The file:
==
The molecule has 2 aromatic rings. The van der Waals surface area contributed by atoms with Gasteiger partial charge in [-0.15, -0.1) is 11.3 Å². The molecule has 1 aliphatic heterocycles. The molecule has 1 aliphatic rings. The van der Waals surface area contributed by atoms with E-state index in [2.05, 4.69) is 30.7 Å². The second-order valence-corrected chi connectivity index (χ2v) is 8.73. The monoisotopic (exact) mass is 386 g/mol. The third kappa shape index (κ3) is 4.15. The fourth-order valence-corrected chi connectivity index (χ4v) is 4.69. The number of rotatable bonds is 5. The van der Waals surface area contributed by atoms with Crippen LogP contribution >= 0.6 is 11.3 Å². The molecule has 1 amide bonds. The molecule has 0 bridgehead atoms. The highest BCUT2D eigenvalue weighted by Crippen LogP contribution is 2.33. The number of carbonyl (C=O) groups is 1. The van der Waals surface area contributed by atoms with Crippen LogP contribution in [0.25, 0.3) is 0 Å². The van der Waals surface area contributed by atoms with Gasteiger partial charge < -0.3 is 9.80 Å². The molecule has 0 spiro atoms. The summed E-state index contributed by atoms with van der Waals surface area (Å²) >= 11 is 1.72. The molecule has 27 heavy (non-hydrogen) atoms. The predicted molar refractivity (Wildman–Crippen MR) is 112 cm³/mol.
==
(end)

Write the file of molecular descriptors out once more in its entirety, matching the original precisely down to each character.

The molecule has 2 aromatic rings. The van der Waals surface area contributed by atoms with Gasteiger partial charge in [-0.15, -0.1) is 11.3 Å². The molecule has 1 aliphatic heterocycles. The molecule has 1 aliphatic rings. The van der Waals surface area contributed by atoms with E-state index in [2.05, 4.69) is 30.7 Å². The second-order valence-corrected chi connectivity index (χ2v) is 8.73. The monoisotopic (exact) mass is 386 g/mol. The third kappa shape index (κ3) is 4.15. The fourth-order valence-corrected chi connectivity index (χ4v) is 4.69. The number of rotatable bonds is 5. The van der Waals surface area contributed by atoms with Crippen LogP contribution >= 0.6 is 11.3 Å². The molecule has 1 amide bonds. The molecule has 0 bridgehead atoms. The highest BCUT2D eigenvalue weighted by Crippen LogP contribution is 2.33. The number of carbonyl (C=O) groups is 1. The van der Waals surface area contributed by atoms with Crippen LogP contribution in [0.25, 0.3) is 0 Å². The van der Waals surface area contributed by atoms with Gasteiger partial charge < -0.3 is 9.80 Å². The molecule has 0 spiro atoms. The summed E-state index contributed by atoms with van der Waals surface area (Å²) >= 11 is 1.72. The molecule has 27 heavy (non-hydrogen) atoms. The predicted molar refractivity (Wildman–Crippen MR) is 112 cm³/mol.